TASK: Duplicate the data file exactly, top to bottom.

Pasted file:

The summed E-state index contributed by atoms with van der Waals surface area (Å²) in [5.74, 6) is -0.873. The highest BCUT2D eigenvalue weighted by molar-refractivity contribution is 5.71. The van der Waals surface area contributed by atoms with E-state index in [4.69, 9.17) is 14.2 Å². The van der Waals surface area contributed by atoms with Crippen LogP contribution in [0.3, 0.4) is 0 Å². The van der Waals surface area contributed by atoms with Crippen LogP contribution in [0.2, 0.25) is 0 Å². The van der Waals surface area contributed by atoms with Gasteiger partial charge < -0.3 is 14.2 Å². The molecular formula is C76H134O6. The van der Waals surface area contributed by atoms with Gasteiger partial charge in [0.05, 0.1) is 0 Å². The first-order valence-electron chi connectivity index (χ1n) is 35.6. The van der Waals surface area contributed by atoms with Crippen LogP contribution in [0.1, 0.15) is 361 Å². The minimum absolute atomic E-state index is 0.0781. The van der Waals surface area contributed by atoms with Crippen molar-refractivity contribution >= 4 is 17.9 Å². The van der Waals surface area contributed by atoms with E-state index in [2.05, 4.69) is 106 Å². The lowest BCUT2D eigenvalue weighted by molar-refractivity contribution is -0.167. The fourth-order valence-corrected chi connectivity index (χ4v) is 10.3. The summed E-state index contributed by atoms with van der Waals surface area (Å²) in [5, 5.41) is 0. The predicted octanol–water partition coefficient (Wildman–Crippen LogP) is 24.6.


The summed E-state index contributed by atoms with van der Waals surface area (Å²) in [5.74, 6) is -0.873. The highest BCUT2D eigenvalue weighted by molar-refractivity contribution is 5.71. The van der Waals surface area contributed by atoms with E-state index in [4.69, 9.17) is 14.2 Å². The van der Waals surface area contributed by atoms with Crippen LogP contribution in [0.3, 0.4) is 0 Å². The van der Waals surface area contributed by atoms with Crippen LogP contribution in [0.2, 0.25) is 0 Å². The van der Waals surface area contributed by atoms with Gasteiger partial charge < -0.3 is 14.2 Å². The molecular formula is C76H134O6. The van der Waals surface area contributed by atoms with Gasteiger partial charge in [0.05, 0.1) is 0 Å². The first-order valence-electron chi connectivity index (χ1n) is 35.6. The van der Waals surface area contributed by atoms with Crippen LogP contribution in [0.1, 0.15) is 361 Å². The minimum absolute atomic E-state index is 0.0781. The van der Waals surface area contributed by atoms with Crippen molar-refractivity contribution >= 4 is 17.9 Å². The van der Waals surface area contributed by atoms with E-state index in [2.05, 4.69) is 106 Å². The lowest BCUT2D eigenvalue weighted by molar-refractivity contribution is -0.167. The fourth-order valence-corrected chi connectivity index (χ4v) is 10.3. The summed E-state index contributed by atoms with van der Waals surface area (Å²) in [5, 5.41) is 0. The predicted octanol–water partition coefficient (Wildman–Crippen LogP) is 24.6.